Electronic manufacturing service companies like Key Tronic are frequent guests on Net-Net lists. They have razor thin margins, are asset heavy, and have all the hallmarks of a terrible business.
But things aren’t quite as bad as they seem. EMS companies add value by enabling customers to outsource their manufacturing. Because manufacturing is a core competency and they have scale, they can manufacture at lower costs than the customer can themselves. The key for the EMS companies is to turn the assets fast enough, keep costs low, and not do any bone-headed projects. If following the above rules, companies can churn out relatively consistent profits and even a decent ROIC.
Their balance sheets are usually quite good. They don’t typically have inventory risk due to price-protection or other agreements with suppliers. These agreements enable the company to sell the inventory back to the manufacturer should end demand for the product go awry. The receivables are usually safe since they are working with larger customers.
Key Tronic fits the model of a typical EMS player. It is on the smaller side so doesn’t have the scale to compete with the larger players for the big programs. But it does have the capability of manufacturing a wide range of products from consumer electronics to industrial equipment to fitness equipment.
Key Tronic has missed numbers the past few years and underperformed due to various reasons including program losses and China tariffs. Earnings recently haven’t been good and are there will be puts and takes with the recent pandemic. One customer represents 17% of sales per their last 10-K. As a result, KTCC currently trades at roughly 90% of net-current-asset-value and 42% of tangible book.
It’s not all terrible. The company has diversified facilities in China, Vietnam, and Mexico. When the company normalizes, it could achieve its stated ROE goal of 10%+, a number it has hit in the past. This upside case would imply a P/E of about 4x.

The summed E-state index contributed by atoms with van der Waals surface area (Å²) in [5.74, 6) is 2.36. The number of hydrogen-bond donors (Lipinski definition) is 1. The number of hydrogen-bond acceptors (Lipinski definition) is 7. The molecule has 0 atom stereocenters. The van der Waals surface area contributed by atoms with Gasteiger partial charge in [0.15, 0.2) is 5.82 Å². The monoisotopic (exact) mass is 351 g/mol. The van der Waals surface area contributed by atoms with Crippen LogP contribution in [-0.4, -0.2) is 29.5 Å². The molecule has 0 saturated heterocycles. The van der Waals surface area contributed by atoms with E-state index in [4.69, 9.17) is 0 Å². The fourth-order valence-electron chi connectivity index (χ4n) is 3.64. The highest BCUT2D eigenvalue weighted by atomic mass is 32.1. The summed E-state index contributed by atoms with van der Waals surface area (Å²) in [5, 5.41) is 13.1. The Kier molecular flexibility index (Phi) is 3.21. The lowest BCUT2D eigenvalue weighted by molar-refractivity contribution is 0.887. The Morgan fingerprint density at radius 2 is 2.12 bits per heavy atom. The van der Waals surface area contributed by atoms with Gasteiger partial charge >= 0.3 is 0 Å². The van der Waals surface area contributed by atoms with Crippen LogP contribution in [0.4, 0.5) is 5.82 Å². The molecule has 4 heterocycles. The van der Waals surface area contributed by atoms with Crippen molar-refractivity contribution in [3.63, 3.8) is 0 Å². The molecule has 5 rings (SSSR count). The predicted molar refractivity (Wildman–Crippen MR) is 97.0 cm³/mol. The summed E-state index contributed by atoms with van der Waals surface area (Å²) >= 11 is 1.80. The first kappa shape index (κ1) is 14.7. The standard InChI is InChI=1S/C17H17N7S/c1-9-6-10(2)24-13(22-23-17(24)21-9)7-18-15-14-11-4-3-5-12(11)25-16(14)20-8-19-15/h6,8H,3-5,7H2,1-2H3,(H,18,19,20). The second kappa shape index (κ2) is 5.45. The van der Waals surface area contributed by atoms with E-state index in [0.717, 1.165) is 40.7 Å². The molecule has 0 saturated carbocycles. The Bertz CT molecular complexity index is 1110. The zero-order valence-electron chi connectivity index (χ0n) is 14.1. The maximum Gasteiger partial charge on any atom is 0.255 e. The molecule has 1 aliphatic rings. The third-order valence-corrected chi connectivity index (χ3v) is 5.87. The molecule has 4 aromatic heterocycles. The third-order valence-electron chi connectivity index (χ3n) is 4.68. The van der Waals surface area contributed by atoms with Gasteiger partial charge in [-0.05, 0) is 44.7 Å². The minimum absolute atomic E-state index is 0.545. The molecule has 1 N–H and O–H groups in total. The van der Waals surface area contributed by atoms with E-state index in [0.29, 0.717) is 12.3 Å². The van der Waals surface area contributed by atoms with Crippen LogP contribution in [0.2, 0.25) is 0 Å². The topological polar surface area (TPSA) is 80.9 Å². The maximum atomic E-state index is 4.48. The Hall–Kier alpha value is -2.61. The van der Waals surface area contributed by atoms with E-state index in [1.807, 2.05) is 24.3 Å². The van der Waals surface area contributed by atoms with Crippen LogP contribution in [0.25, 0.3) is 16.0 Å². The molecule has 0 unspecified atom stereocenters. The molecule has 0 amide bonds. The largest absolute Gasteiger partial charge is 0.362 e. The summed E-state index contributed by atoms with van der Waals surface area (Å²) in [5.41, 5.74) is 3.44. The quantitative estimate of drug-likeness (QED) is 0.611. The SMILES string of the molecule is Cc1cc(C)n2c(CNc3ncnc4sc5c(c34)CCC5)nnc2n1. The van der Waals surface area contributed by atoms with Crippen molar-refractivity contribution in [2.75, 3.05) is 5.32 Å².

The main risk appears to be management. Craig Gates has been with the company for 25 years and CEO for 11. He owns a relatively modest 2% of the company. Under his tenure, operating results have been mixed, with plenty of disappointing quarters relative to guidance.
Capital allocation has been questionable. They don’t pay a dividend or repurchase shares. In 2014, the company paid $48 million in cash for an acquisition yet the total market cap of Key Tronic is about $47 million today. These decisions appear terrible in retrospect. While it may not be fair to assess total blame on management, this may be enough to pass on the investment here.
On the positive side regarding management, the key metric they are compensated on is ROIC relative to peers. This is a lot better than most alternatives.
Overall, I believe tangible book should be relatively steady, and should be increasing over time. It’s not crazy for this business to earn a decent ROIC over time (as it has in the past), and if there is some normalization, the stock should be worth at least it’s tangible book value.
This stock is relatively low risk, and might be worth trying to squeeze a puff. But I’d sleep better if I felt better about management.